Attention Puerto Rican politicians, Capitalism is the answer to poverty, not Socialism

To all politicians, remember, Capitalism helps people out of poverty, while Socialism pushes people into poverty.  Why?  It’s simple.  Socialism destroys the incentive to work hard, because you are not allowed to keep the fruits of your labor.  Socialism punishes workers while rewarding the lazy.  Capitalism rewards hard work.  You get more of the behavior that you reward, and you get less of the behavior that you punish.  Look at Cuba, North Korea, and Venezuela to see what happens under Socialism.  Shortages, famine, long lines, lower quality of life, shorter life spans.

Following the Mugabe model

Spot the difference

Venezuela today looks like Zimbabwe 15 years ago

VISITING a supermarket in Venezuela is like entering Monty Python’s cheese-shop sketch. “Do you have any milk?” The shop assistant shakes her head. Sugar? No. Coffee? No. Soap? No. Cornflour? No. Cooking oil? No. Do you in fact have any of the products that the government deems so essential that it fixes their prices at less than what it costs to make them? No.

This is hard cheese for the masses queuing outside in the hope that a truck carrying something, anything, will arrive. Yesenia, a middle-aged lady from a village near Caracas, got up at midnight, rode a bus to the capital, started queuing at 3am and is still there at 10am. “It’s bad, standing here in the sun. I’ve had no breakfast, and no water.” Why does she think there are such severe shortages? “Bad administration.”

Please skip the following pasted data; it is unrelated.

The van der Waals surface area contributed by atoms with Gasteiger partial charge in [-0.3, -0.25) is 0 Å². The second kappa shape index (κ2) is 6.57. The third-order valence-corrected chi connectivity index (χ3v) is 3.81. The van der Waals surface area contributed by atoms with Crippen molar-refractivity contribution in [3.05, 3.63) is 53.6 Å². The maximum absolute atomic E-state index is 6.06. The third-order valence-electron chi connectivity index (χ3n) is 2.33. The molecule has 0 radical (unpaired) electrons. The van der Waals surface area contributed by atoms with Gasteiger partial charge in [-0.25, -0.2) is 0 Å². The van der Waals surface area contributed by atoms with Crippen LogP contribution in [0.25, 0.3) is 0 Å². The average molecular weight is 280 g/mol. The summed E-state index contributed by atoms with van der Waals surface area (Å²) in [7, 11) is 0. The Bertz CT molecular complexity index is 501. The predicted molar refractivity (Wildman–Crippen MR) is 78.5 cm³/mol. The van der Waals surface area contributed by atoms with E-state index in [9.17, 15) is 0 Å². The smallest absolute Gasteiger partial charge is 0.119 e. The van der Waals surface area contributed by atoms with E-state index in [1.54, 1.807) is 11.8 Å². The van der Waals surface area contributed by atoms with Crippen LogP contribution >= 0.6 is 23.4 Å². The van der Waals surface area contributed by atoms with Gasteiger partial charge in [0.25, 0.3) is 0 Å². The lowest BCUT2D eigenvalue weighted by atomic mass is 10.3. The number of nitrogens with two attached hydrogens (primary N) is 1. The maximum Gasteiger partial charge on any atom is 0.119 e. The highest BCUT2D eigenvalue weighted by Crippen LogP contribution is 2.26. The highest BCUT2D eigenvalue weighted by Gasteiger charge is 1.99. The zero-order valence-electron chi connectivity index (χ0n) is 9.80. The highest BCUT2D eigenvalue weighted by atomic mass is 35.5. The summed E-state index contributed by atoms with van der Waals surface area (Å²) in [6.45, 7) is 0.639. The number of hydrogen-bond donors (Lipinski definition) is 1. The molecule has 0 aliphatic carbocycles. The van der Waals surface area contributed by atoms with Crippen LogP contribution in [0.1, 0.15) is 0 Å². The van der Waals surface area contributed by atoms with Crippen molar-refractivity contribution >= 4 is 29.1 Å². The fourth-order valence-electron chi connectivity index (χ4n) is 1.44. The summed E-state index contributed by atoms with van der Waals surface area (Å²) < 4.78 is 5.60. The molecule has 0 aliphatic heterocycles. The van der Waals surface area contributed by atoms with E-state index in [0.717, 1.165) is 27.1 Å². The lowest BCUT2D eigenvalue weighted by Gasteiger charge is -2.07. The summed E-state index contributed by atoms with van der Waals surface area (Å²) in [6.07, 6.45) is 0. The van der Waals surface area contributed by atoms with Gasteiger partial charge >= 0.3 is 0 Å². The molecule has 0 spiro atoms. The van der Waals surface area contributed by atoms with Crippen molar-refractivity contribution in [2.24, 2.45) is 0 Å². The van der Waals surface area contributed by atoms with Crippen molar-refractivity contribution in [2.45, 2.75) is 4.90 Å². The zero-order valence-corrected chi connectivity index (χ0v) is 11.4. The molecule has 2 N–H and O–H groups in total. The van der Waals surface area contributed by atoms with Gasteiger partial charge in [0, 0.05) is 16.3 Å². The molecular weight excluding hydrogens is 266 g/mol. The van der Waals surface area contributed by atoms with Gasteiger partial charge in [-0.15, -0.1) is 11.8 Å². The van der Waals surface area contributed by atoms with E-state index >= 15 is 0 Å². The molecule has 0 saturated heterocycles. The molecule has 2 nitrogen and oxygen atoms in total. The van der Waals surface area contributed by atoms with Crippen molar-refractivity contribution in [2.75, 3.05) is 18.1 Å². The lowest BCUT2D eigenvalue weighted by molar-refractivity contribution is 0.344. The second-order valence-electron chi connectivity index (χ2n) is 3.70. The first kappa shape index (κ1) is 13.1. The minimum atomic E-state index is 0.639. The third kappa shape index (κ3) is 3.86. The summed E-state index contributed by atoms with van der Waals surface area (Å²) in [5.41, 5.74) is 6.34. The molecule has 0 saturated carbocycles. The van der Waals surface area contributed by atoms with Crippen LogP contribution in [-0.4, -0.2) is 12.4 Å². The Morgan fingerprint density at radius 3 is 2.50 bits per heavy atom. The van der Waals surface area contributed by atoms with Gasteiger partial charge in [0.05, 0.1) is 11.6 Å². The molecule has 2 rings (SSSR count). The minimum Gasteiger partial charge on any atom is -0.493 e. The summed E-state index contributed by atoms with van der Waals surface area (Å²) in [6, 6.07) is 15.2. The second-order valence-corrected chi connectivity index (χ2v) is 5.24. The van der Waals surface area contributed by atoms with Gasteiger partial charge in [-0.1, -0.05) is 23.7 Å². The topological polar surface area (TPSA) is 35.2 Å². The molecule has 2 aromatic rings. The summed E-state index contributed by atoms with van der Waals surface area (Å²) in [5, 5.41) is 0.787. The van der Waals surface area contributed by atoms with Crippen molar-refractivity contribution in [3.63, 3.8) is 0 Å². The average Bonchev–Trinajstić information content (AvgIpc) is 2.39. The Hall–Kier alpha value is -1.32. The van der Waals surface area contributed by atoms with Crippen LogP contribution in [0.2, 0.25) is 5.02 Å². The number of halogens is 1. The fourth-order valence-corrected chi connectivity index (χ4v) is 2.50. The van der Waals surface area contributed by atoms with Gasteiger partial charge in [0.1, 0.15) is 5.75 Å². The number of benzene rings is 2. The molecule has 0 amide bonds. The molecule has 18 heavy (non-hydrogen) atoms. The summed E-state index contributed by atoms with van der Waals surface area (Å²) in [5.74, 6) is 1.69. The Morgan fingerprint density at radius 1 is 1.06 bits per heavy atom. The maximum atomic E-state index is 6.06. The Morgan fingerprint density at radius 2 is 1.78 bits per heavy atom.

That is putting it mildly. The Venezuelan government spends like Father Christmas after too much eggnog, subsidising everything from rural homes to rice. It cannot pay its bills, especially since the oil price collapsed, so it prints money.

Cash machines in Caracas spit out crisp new bills with consecutive serial numbers. The last time your correspondent saw such a thing was in Zimbabwe in the early 2000s. The IMF predicts that inflation will be 720% in Venezuela this year, a figure Zimbabwe hit in 2006. By 2008 Zimbabwe was racked by hyperinflation so crippling that beggars who were offered billion-Zimbabwe-dollar bills would frown and reject them (see chart).

Might Venezuela go the way of Zimbabwe? They are culturally very different, but the political parallels are ominous. Both countries have suffered under charismatic revolutionary leaders. Robert Mugabe has ruled Zimbabwe since 1980. Hugo Chávez ran Venezuela from 1998 until his death in 2013. His handpicked successor, Nicolás Maduro, continues his policies, though with none of Chávez’s—or Mr Mugabe’s—political adroitness.

Mr Mugabe seized big commercial farms without compensation, wrecking Zimbabwe’s largest industry. Chávez expropriated businesses on a whim, sometimes on live television. He sacked 20,000 workers from the state oil firm, PDVSA, and replaced them with 100,000 often incompetent loyalists, some of whom were set to work stitching revolutionary T-shirts.

Mr Mugabe lost a referendum in 2000 but rigged the subsequent election to keep the (more popular) opposition out of power. The chavistas lost a parliamentary election in December but have used their control of the presidency and supreme court to neuter the (more popular) opposition.

Mr Mugabe recruited a ragtag militia of “war veterans” to intimidate his opponents. Chávez recruited gangs from the slums, known as colectivos, to terrorise his. On March 5th gangsters on motorbikes rode around the (opposition-controlled) National Assembly and sprayed pro-government slogans such as “Chávez vive” on its walls. Police stood and watched.

Yet the key similarity between the two regimes is not their thuggishness but their economic ineptitude. Both believe that market forces can be bossed around like soldiers on parade. In both cases, the results are similar: shortages, inflation and tumbling living standards.